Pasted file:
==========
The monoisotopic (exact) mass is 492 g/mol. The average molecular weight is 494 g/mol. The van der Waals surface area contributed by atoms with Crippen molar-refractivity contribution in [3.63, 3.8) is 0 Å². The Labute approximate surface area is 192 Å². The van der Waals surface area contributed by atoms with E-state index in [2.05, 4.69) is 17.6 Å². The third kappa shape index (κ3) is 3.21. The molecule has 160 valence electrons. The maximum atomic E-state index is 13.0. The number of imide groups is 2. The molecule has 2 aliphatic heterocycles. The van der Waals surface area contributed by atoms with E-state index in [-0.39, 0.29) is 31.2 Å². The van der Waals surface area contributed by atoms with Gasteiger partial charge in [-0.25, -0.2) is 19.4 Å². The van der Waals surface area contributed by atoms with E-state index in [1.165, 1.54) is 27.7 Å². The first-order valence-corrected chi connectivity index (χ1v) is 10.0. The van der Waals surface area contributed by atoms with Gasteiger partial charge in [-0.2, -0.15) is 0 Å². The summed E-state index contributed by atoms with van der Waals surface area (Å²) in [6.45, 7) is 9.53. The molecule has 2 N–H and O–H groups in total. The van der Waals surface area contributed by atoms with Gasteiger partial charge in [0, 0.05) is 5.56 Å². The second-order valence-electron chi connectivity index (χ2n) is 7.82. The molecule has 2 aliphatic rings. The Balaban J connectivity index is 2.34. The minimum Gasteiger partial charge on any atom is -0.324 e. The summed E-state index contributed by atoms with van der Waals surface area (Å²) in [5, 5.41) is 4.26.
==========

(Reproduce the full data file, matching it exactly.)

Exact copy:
The monoisotopic (exact) mass is 492 g/mol. The average molecular weight is 494 g/mol. The van der Waals surface area contributed by atoms with Crippen molar-refractivity contribution in [3.63, 3.8) is 0 Å². The Labute approximate surface area is 192 Å². The van der Waals surface area contributed by atoms with E-state index in [2.05, 4.69) is 17.6 Å². The third kappa shape index (κ3) is 3.21. The molecule has 160 valence electrons. The maximum atomic E-state index is 13.0. The number of imide groups is 2. The molecule has 2 aliphatic heterocycles. The van der Waals surface area contributed by atoms with E-state index in [-0.39, 0.29) is 31.2 Å². The van der Waals surface area contributed by atoms with Gasteiger partial charge in [-0.25, -0.2) is 19.4 Å². The van der Waals surface area contributed by atoms with E-state index in [1.165, 1.54) is 27.7 Å². The first-order valence-corrected chi connectivity index (χ1v) is 10.0. The van der Waals surface area contributed by atoms with Gasteiger partial charge in [-0.2, -0.15) is 0 Å². The summed E-state index contributed by atoms with van der Waals surface area (Å²) in [6.45, 7) is 9.53. The molecule has 2 N–H and O–H groups in total. The van der Waals surface area contributed by atoms with Gasteiger partial charge in [0, 0.05) is 5.56 Å². The second-order valence-electron chi connectivity index (χ2n) is 7.82. The molecule has 2 aliphatic rings. The Balaban J connectivity index is 2.34. The minimum Gasteiger partial charge on any atom is -0.324 e. The summed E-state index contributed by atoms with van der Waals surface area (Å²) in [5, 5.41) is 4.26.